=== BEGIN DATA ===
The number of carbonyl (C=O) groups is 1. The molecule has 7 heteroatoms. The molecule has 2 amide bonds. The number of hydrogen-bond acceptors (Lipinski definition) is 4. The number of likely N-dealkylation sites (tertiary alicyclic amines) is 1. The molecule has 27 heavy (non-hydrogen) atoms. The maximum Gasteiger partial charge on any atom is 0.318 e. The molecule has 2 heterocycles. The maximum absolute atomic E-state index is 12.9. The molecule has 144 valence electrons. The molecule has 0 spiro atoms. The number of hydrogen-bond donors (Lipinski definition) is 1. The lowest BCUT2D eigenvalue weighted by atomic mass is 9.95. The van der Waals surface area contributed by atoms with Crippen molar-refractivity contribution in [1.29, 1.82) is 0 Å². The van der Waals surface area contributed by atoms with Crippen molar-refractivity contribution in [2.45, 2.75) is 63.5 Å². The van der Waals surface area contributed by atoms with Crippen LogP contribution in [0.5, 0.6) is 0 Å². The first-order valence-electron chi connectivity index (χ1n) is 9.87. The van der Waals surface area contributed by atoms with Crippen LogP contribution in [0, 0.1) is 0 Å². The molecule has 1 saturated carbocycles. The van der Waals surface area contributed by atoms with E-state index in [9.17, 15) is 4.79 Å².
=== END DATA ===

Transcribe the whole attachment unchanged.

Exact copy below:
The number of carbonyl (C=O) groups is 1. The molecule has 7 heteroatoms. The molecule has 2 amide bonds. The number of hydrogen-bond acceptors (Lipinski definition) is 4. The number of likely N-dealkylation sites (tertiary alicyclic amines) is 1. The molecule has 27 heavy (non-hydrogen) atoms. The maximum Gasteiger partial charge on any atom is 0.318 e. The molecule has 2 heterocycles. The maximum absolute atomic E-state index is 12.9. The molecule has 144 valence electrons. The molecule has 0 spiro atoms. The number of hydrogen-bond donors (Lipinski definition) is 1. The lowest BCUT2D eigenvalue weighted by atomic mass is 9.95. The van der Waals surface area contributed by atoms with Crippen molar-refractivity contribution in [1.29, 1.82) is 0 Å². The van der Waals surface area contributed by atoms with Crippen molar-refractivity contribution in [2.45, 2.75) is 63.5 Å². The van der Waals surface area contributed by atoms with Crippen LogP contribution in [0.5, 0.6) is 0 Å². The first-order valence-electron chi connectivity index (χ1n) is 9.87. The van der Waals surface area contributed by atoms with Crippen LogP contribution in [0, 0.1) is 0 Å². The molecule has 1 saturated carbocycles. The van der Waals surface area contributed by atoms with E-state index in [9.17, 15) is 4.79 Å².